|Talkin' About My Generation|
Image size 18" x 14" approx-acrylic and painted papers
|Folsom Powerhouse 1-5 below|
Though this generation plant is no longer in use, it was once a major source of electricity for the Sacramento area. The American River was dammed (and dammed again with the current Folsom dam) and some of its water was diverted to a channel that was gravity fed to the powerhouse. The distinction for this site is that the plant supplied some of the nation's first high voltage alternating current. Additionally, this plant is one of the oldest in the world to have first supplied this type of water generated power. The distance is notable too since it is about 22 miles to the city of Sacramento which used the electricity to power streetcars and factories.
It was about an hour or so in the car, one way, and as I drove I made note of some of the things that I had seen at the power plant. I originally conceived of a piece that had more to do with all of the little parts of the wheels, generators, and pipes. I was particularly taken with the penstocks, shown in that last photo. They are a series of huge pipes, bent at an angle, that supply the water to the generators that in turn, rotate to help create the electrical output. For some reason, the whole place was fascinating. Spooky too since it is a large brick building from the late 1800's full of massive dark machinery. The generators are particularly scary. The noise must have been ferociously loud.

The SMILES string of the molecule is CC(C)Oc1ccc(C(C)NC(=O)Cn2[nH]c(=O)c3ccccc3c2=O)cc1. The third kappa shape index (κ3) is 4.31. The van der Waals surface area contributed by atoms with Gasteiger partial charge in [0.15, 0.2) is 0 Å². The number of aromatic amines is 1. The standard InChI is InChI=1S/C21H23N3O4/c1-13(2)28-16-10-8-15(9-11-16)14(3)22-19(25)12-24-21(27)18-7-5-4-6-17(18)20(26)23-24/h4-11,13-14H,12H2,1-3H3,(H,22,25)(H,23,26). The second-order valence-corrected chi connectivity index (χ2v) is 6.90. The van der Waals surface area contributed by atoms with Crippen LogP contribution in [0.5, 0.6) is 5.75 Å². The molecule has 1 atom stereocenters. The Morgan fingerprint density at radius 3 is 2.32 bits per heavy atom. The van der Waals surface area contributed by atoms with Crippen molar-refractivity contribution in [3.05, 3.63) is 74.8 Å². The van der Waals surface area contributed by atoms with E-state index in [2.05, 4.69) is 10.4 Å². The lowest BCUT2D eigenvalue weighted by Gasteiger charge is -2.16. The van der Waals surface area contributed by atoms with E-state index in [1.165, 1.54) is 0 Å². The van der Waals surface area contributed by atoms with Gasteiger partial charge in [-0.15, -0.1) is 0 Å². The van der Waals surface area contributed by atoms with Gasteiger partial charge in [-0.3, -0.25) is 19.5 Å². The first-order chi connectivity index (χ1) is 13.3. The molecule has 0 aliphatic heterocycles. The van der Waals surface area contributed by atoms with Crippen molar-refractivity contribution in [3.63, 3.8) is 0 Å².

As I was driving back home, I pictured a set of opposites: on and off, black/blue and yellow, tall and short. All I really saw was blue, black and yellow-nighttime and daytime. I thought I was going to work with sepia toned hues but that didn't happen. Once in my studio, I pulled out colored papers that I thought were appropriate-blacks and grays (neutrals) and brighter blue and yellow. Seemed like 4-5 values, max. Just two saturated colors max (and opposites).
I'll save the construction details and pics for a later post, along with what I learned. For now though, the big difference is that I didn't work from a drawing-just some small thumbnails of individual ideas plus the words and descriptions that I jotted down while driving. (I did draw the shapes on the construction paper prior to cutting-I just didn't have a master drawing to work from.) I put the whole thing together by cutting paper shapes to see if they worked. That's a big step for me to visualize something without drawing it, to cut the idea from paper first. I do like having a master drawing though for placement of pieces so I won't skip this step next time. But it was really a very good exercise in construction and design. I tried to take my photo straight on, by the way but it was hard to do it. The lines are really as straight as possible in real life.
OK, hope everyone has had a good weekend so far. Thanks for reading and if anyone has any insight on this piece or process send me an email or leave a comment.